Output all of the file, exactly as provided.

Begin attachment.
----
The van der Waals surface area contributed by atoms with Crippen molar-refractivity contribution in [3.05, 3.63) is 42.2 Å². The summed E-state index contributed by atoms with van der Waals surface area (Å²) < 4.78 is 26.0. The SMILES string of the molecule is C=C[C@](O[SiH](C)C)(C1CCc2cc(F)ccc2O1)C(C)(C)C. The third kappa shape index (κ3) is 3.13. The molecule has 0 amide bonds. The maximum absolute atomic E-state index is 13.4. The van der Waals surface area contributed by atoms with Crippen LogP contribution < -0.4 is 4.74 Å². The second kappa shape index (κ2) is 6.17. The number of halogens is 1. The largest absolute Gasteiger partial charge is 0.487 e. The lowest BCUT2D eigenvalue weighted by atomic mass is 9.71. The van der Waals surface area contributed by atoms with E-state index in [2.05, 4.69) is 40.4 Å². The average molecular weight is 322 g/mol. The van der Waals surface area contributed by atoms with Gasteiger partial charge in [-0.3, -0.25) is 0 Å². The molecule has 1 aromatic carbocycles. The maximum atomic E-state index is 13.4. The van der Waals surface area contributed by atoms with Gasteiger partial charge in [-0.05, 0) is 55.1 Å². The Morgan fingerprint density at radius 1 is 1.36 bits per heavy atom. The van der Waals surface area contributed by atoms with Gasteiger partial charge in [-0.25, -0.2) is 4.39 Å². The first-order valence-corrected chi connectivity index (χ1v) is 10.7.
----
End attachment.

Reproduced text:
The van der Waals surface area contributed by atoms with Crippen molar-refractivity contribution in [3.05, 3.63) is 42.2 Å². The summed E-state index contributed by atoms with van der Waals surface area (Å²) < 4.78 is 26.0. The SMILES string of the molecule is C=C[C@](O[SiH](C)C)(C1CCc2cc(F)ccc2O1)C(C)(C)C. The third kappa shape index (κ3) is 3.13. The molecule has 0 amide bonds. The maximum absolute atomic E-state index is 13.4. The van der Waals surface area contributed by atoms with Crippen LogP contribution < -0.4 is 4.74 Å². The second kappa shape index (κ2) is 6.17. The number of halogens is 1. The largest absolute Gasteiger partial charge is 0.487 e. The lowest BCUT2D eigenvalue weighted by atomic mass is 9.71. The van der Waals surface area contributed by atoms with E-state index in [2.05, 4.69) is 40.4 Å². The average molecular weight is 322 g/mol. The van der Waals surface area contributed by atoms with Gasteiger partial charge in [-0.3, -0.25) is 0 Å². The molecule has 1 aromatic carbocycles. The maximum atomic E-state index is 13.4. The van der Waals surface area contributed by atoms with Gasteiger partial charge in [-0.05, 0) is 55.1 Å². The Morgan fingerprint density at radius 1 is 1.36 bits per heavy atom. The van der Waals surface area contributed by atoms with Gasteiger partial charge in [-0.25, -0.2) is 4.39 Å². The first-order valence-corrected chi connectivity index (χ1v) is 10.7.